STS-51-L

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STS-51-L
Challenger flight 51-l crew.jpg
Mission type Satellite deployment
Operator NASA
Mission duration 6 days 34 minutes (planned)
Distance travelled 29 kilometres (18 mi)
Orbits completed Failed to achieve orbit
(96 planned)
Spacecraft properties
Spacecraft Space Shuttle Challenger
Launch mass 121,778 kilograms (268,475 lb)
Landing mass 90,584 kilograms (199,704 lb)
(planned)
Payload mass 21,937 kilograms (48,363 lb)
Crew
Crew size 7
Members Francis R. Scobee
Michael J. Smith
Ellison S. Onizuka
Judith A. Resnik
Ronald E. McNair
Gregory B. Jarvis
S. Christa McAuliffe [1]
Start of mission
Launch date January 28, 1986; 32 years ago (1986-01-28)
16:38:00 UTC
Launch site Kennedy LC-39B
End of mission
Destroyed January 28, 1986; 32 years ago (1986-01-28)
16:39:13 UTC
Landing site Kennedy SLF Runway 33 (planned)[1]
Orbital parameters
Reference system Geocentric
Regime Low Earth
Perigee 285 kilometres (177 mi)
Apogee 295 kilometres (183 mi)
Inclination 28.45 degrees
Period ~90.4 minutes
Epoch Planned

STS-51-L.svg

← STS-61-C
STS-26 →

STS-51-L was the 25th mission of the United States Space Shuttle program, and disastrous final mission of the Space Shuttle Challenger. The mission to carry out several lessons from space and observe Halley's Comet never made its target landing date of February 3, 1986. A structural failure during its ascent phase 73 seconds after launch on January 28 from Kennedy Space Center Launch Complex 39 killed all seven crew members – Commander Dick Scobee, Pilot Michael J. Smith, Mission Specialists Ellison S. Onizuka, Judith A. Resnik and Ronald E. McNair, and Payload Specialists Gregory Jarvis and Christa McAuliffe—and destroyed the orbiter. The Rogers Commission determined that the cause of the destruction was due to the failure of an O-ring seal on the starboard Solid Rocket Booster (SRB). Space Shuttle flights were suspended for 32 months while the hazards with the shuttle were addressed.

Planned mission

The tenth mission for Challenger, STS-51-L was scheduled to deploy the second in a series of Tracking and Data Relay Satellites, carry out the first flight of the Shuttle-Pointed Tool for Astronomy (SPARTAN-203) / Halley's Comet Experiment Deployable in order to observe Halley's Comet, and carry out several lessons from space as part of the Teacher in Space Project and Shuttle Student Involvement Program (SSIP). The flight marked the first American orbital mission to involve in-flight fatalities. It was also the first American human spaceflight mission to launch and fail to reach space; the first such mission in the world had been the Soviet Soyuz 18a mission, in which the two crew members had survived. Gregory Jarvis was originally scheduled to fly on the previous shuttle flight (STS-61-C), but he was reassigned to this flight and replaced by Congressman Bill Nelson.[2]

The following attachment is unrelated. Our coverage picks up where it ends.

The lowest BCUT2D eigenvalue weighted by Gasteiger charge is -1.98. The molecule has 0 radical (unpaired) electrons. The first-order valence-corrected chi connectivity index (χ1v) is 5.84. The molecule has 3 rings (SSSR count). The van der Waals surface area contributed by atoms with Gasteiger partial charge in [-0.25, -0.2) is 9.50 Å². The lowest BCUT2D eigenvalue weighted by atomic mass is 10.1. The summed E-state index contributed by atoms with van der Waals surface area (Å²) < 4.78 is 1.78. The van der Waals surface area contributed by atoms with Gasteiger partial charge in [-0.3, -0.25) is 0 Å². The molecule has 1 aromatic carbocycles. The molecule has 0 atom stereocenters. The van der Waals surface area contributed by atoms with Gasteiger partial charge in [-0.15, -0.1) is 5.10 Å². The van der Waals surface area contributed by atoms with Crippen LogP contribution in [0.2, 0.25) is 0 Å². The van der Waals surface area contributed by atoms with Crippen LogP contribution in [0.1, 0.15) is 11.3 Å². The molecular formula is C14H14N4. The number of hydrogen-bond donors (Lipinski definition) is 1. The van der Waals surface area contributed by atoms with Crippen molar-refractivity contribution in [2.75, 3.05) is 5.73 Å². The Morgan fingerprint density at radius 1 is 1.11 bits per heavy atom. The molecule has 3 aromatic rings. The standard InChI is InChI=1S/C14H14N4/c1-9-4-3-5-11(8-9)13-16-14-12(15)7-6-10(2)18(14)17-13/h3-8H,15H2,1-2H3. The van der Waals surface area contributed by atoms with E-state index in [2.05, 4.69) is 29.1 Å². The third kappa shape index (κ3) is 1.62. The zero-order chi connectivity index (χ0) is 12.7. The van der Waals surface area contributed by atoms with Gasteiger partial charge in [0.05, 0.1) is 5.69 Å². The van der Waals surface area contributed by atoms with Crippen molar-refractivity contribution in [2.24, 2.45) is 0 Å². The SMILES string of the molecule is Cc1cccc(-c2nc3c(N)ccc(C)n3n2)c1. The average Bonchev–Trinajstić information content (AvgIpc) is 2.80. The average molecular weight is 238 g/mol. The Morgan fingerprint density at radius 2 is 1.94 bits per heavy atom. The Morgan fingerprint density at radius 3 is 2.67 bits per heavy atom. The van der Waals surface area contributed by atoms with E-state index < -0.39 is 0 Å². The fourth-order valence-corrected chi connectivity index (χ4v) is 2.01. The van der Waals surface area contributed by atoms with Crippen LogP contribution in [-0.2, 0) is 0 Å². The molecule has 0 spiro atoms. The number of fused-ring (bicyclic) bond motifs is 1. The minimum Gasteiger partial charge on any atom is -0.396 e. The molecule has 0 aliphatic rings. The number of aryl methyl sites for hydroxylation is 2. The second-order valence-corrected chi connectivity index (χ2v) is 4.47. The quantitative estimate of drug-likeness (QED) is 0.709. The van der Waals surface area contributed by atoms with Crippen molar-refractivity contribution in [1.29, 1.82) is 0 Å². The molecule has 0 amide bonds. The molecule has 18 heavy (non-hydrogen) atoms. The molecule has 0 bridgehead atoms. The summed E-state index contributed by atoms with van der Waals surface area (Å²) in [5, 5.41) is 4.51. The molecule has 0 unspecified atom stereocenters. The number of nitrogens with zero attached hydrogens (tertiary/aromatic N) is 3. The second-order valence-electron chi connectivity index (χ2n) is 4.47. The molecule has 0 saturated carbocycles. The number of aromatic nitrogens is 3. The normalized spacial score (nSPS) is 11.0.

Crew

Position Astronaut
Commander Francis R. Scobee
Pilot Michael J. Smith
Mission Specialist 1 Ellison S. Onizuka
Mission Specialist 2 Judith A. Resnik
Mission Specialist 3 Ronald E. McNair
Payload Specialist 1 Gregory B. Jarvis
Hughes Space and Communications
Payload Specialist 2 S. Christa McAuliffe
Teacher in Space

Backup crew

Position Astronaut
Payload Specialist 1 L. William Butterworth
First spaceflight
Hughes Space and Communications
Payload Specialist 2[3] Barbara R. Morgan
First spaceflight
Teacher in Space
Morgan would be selected as a NASA astronaut in 1998
and flew on STS-118 in 2007 as a mission specialist.

Crew seating arrangement

Seat[4] Launch Landing STS-121 seating assignments.png
Seats 1–4 are on the Flight Deck. Seats 5–7 are on the Middeck.
S1 Scobee Scobee
S2 Smith Smith
S3 Onizuka McNair
S4 Resnik Resnik
S5 McNair Onizuka
S6 Jarvis Jarvis
S7 McAuliffe McAuliffe

Crew seating arrangement notes

Although the crew died in the Challenger disaster, their seating assignment chart depicts what would have happened if the mission was performed as planned.

Ascent failure

Challenger after the explosion 73 seconds after launch

During the ascent phase, 73 seconds after liftoff, the vehicle experienced a catastrophic structural failure resulting in the loss of crew and vehicle. The Rogers Commission later determined the cause of the accident to have been the failure of the primary and secondary (backup) O-ring seals on Challenger's right Solid Rocket Booster. The failure of these seals allowed a flamethrower-like flare to impinge upon one of two aft SRB attach struts, which eventually failed, freeing the booster to pivot about its remaining attachment points. The forward part of the booster cylinder struck the external tank inter-tank area, leading to a structural failure of the ET—the core structural component of the entire stack. A rapid burning of liberated propellants ensued. With the structural "backbone" of the stack compromised and breaking up, the SRBs flew off on their own, as did the orbiter, which rapidly disintegrated due to overwhelming aerodynamic forces. The launch had been approved despite a predicted ambient temperature of −3 °C (27 °F), well below the qualification limit of major components such as the SRBs, which had been certified for use only at temperatures above 4 °C (39 °F).[5] Evidence found in the remnants of the crew cabin showed that several of the emergency air supplies (PEAPs) carried by the astronauts had been manually activated, suggesting that forces experienced inside the cabin during breakup of the orbiter were not inherently fatal, and that at least three crew members were alive and capable of conscious action for a period following vehicle breakup.[6] "Tracking reported that the vehicle had exploded and impacted the water in an area approximately located at 28.64 degrees north, 80.28 degrees west."[7]